By The Rev. Sherry Deets
14 Pentecost Year B Proper 17 – September 2, 2012
A young rabbi went to serve his first synagogue, and he noticed that on the first Sabbath, when he said the prayers, the congregation on the left side of the synagogue stood at the beginning of the prayers, and the congregation on the right side remained seated. The young rabbi thought this was a little odd, but continued to say the prayers. After the first couple of petitions, he noticed a murmuring, which intensified as he continued the prayers. Finally, it got loud enough that he was able to make out some of the words.
The murmuring in the congregation was a disagreement between the two halves of the congregation; the left half was saying that in this synagogue the tradition was that the congregation stood during the prayers, and the right half was saying that in this congregation the tradition was that they sat during the prayers.
As the prayers continued, the voices got louder, until finally the rabbi stopped because he was sure that God was the only one who could hear him anymore.
Hoping that this event was due to having a new rabbi (and attempting to influence him), the young rabbi did not discuss it with anyone, but the next Sabbath, it happened again. The argument once again got so loud that the young rabbi stopped before he had finished his prayers – people were actually yelling at each other. The tone had gotten rancorous, and each side of the congregation started to engage in accusations of heresy and other name-calling.
The young rabbi looked up the elderly rabbi who had served this congregation for years, and told him what was going on. The question he asked at the end of his story was, “So is it the tradition of the congregation to stand during the prayers?”
The older rabbi stroked his beard and replied, “No, that has never been the tradition of that congregation.”
“So the tradition is that they remain sitting during the prayers?”
The older rabbi looked off into the distance, as if remembering the good years serving God as a rabbi and said, “No, that was never the tradition of that congregation either.”
The young rabbi threw his hands in the air in exasperation, and said, “There must be some solution to this! The way things are now, they just end up screaming at each other during the prayers.”
The old rabbi’s face lit up in a smile as he lifted an admonishing finger to the sky and said, “Yes! That was our tradition!”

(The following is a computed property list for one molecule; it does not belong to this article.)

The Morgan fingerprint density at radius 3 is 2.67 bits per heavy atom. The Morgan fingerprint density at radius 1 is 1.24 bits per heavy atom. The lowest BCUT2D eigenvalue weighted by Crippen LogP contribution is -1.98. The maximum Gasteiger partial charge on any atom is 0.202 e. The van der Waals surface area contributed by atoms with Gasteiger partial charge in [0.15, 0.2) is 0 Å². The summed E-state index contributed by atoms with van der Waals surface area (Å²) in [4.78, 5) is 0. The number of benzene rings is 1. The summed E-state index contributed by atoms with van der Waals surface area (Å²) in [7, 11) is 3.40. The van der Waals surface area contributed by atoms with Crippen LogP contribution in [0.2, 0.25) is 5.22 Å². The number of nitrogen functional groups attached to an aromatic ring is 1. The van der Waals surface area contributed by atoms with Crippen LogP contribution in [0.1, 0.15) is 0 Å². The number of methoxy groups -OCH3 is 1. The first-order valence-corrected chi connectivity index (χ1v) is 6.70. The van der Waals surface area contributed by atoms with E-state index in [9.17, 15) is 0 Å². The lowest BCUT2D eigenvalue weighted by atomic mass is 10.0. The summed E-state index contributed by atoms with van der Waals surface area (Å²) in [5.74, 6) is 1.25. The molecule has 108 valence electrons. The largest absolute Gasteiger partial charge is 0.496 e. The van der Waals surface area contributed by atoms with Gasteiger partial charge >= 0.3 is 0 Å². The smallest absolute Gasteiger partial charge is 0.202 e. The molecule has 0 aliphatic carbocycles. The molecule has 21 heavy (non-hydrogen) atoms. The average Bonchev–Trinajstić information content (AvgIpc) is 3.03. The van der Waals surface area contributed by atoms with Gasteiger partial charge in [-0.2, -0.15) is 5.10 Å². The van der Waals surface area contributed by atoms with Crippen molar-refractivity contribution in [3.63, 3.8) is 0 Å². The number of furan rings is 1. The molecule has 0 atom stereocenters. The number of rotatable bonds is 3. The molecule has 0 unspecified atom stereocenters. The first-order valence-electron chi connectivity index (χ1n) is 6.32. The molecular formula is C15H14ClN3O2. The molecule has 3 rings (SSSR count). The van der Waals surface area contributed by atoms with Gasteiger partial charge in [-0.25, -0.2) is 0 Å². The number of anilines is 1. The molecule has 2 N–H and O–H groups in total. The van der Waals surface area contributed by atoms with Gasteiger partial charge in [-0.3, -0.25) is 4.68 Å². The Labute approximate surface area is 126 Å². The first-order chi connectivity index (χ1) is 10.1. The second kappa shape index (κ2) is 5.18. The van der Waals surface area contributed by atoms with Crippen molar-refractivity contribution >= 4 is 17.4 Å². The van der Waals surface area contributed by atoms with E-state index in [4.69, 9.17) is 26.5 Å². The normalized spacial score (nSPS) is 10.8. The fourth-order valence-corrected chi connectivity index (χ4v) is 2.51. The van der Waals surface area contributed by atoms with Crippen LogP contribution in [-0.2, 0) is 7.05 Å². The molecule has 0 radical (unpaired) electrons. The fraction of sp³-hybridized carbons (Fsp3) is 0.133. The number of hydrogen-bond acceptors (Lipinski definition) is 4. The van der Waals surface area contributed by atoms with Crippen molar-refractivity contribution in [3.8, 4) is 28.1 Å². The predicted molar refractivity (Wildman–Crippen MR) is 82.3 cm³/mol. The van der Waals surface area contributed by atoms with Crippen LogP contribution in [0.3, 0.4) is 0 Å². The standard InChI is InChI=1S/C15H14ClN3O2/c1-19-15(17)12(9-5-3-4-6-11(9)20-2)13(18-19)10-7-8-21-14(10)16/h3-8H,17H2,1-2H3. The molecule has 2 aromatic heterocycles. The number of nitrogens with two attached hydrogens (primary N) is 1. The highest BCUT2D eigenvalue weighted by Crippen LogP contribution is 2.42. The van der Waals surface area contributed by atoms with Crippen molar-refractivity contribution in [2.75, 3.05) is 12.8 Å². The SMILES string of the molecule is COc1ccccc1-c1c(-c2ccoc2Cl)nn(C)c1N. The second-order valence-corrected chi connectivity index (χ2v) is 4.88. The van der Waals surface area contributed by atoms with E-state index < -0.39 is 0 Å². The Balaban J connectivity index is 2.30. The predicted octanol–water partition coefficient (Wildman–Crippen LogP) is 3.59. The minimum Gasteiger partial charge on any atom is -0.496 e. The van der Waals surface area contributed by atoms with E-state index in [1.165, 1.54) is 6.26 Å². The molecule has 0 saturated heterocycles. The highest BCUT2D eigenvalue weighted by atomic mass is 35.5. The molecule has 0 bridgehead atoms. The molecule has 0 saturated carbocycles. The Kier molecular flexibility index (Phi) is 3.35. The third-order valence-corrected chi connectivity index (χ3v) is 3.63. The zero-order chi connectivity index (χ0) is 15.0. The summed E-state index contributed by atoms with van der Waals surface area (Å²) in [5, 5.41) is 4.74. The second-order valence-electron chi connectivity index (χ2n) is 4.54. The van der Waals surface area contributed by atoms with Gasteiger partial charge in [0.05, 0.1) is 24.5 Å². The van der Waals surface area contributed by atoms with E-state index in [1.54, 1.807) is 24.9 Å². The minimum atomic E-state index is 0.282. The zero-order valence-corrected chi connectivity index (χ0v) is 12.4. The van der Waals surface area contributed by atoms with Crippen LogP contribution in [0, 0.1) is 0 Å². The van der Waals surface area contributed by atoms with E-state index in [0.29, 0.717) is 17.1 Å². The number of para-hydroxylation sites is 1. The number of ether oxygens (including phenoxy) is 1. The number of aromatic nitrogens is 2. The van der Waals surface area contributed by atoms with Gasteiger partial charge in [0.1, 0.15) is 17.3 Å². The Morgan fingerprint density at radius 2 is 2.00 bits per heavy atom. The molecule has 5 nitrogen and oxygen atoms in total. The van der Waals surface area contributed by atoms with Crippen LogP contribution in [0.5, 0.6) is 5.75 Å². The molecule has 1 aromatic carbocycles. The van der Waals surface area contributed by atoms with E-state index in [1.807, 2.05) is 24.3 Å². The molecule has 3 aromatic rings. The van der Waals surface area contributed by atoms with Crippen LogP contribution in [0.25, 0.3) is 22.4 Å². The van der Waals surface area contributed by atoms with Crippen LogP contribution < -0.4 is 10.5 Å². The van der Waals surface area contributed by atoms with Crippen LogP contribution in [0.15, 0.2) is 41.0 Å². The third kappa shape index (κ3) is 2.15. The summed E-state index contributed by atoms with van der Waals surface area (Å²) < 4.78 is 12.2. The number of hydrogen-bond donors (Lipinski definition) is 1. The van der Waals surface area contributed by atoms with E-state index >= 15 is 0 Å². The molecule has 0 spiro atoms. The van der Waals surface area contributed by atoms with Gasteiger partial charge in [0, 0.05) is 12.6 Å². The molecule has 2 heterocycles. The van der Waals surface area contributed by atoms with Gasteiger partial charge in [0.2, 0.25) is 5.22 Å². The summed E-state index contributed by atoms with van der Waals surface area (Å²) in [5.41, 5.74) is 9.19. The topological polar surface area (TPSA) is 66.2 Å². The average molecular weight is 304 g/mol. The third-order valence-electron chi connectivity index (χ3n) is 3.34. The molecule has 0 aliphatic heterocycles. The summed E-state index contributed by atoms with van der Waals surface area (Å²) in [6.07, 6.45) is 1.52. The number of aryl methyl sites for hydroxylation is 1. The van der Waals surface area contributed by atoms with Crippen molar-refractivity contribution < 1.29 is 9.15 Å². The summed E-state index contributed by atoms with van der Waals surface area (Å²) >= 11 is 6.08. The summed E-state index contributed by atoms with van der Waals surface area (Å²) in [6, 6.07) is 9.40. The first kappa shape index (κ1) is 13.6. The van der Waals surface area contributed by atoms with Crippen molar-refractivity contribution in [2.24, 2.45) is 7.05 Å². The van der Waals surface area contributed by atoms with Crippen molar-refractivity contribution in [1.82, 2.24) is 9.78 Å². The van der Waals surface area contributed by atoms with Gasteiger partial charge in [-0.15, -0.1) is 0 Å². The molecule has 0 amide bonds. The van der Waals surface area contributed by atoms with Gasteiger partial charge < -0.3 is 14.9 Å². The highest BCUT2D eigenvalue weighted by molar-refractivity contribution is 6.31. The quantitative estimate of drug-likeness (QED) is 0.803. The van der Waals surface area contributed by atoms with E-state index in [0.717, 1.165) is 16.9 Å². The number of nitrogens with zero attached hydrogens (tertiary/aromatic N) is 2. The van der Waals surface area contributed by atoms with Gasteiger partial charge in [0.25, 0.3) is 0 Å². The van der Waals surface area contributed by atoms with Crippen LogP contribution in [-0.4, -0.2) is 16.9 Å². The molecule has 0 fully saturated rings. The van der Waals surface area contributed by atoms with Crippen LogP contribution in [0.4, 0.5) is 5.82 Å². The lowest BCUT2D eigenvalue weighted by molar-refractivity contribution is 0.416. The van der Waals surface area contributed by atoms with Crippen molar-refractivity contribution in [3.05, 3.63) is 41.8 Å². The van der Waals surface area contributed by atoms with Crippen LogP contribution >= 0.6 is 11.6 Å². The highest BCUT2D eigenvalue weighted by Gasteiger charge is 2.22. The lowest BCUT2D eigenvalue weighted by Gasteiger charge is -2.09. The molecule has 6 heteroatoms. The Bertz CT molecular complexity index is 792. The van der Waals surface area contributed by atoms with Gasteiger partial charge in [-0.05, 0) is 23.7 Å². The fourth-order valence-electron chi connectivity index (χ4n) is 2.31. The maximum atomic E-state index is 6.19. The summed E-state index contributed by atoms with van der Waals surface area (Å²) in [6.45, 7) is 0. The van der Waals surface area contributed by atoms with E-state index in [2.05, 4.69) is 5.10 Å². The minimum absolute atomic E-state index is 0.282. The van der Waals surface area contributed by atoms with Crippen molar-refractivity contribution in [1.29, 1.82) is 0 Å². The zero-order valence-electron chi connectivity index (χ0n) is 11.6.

So, in listening to our gospel passage this morning, it feels like walking in on a family argument: it is painful to hear and tempting to walk away. We may find it easy to dismiss the in-house disagreements between Jesus and the scribes and Pharisees as embarrassing or irrelevant, rather than probe beneath the surface to listen for the heart of the gospel’s message.
Notice that Jesus does not condemn their beliefs or denounce their important role in first-century Judaism. The Jewish leaders who confront Jesus about questions of ritual purity are not petty bureaucrats obsessed with matters of trivial pursuit. Rather, they are concerned that Jesus’ disciples are not demonstrating reverence for the tradition of the elders, since the ritual of hand washing was considered and integral part of Jewish faith and identity. When Jesus turns the table on their concern, he does so as a deeply religious Jew who cites the prophetic tradition of Israel in denouncing the selfish interests of the scribes and Pharisees. He asserts that their hearts are far from God, but he does not condemn all of Judaism and its leaders.
God is far more concerned with who we are on the inside than the outward ceremonies we observe. You can pray standing up or you can pray sitting down and still never really pray.
Human beings need a sense of order to feel secure. We need laws to organize our communities; we need doctrines to articulate our beliefs. Order and doctrines are not bad things. However, when we begin to worship what gives us a sense of order or bow down to a doctrine, we cease to be faithful to our Creator.
It’s not the outward form of the tradition that matters; it’s what lies in our hearts that counts.
Jesus told us that it was impossible to put new wine into old wineskins. You see, the old wineskins are already stretched and brittle, and the new wine expands and causes them to break. The wineskins are lost and the wine is lost as well. The old wineskins represent the structures we get into, the outward traditions that have forgotten the heart. The new wine is that which God is doing in us, the new work. If we would have new wine, we must also have new wineskins. The Jews were trying to get Jesus to conform to ceremonial laws. But Jesus knew the new wine had to have room to expand. When we look at the early church, we see that they changed with God’s moving in their midst. They were not bound to the past, but were living in God’s glorious now.
God wants to do a new thing today, and we can be open to it. What worked yesterday may not have power for today. We live in a new day with new challenges, and we need to hear the word of the Lord for today.
Paul said in Philippians 3:13-14, “Forgetting the things which are behind, and stretching forward to the things which are before, 3:14 I press on toward the goal for the prize of the high calling of God in Christ Jesus.”
Let’s be open for God to do a new thing in our lives. Let’s be open for God to do a new thing in our church.
The story is told of an old man who said, “When I was young, I wanted to change the world. I found I could not do that, so I tried to change my community. I found I could not do that, so I tried to change my family. I found I could not do that, so I decided to let God change me.”
The strange thing is, God did change that man, and as a result, the world was changed. It became a better place.
Jesus is changing hearts today, at the price of his cross. He waits for us there. Amen.
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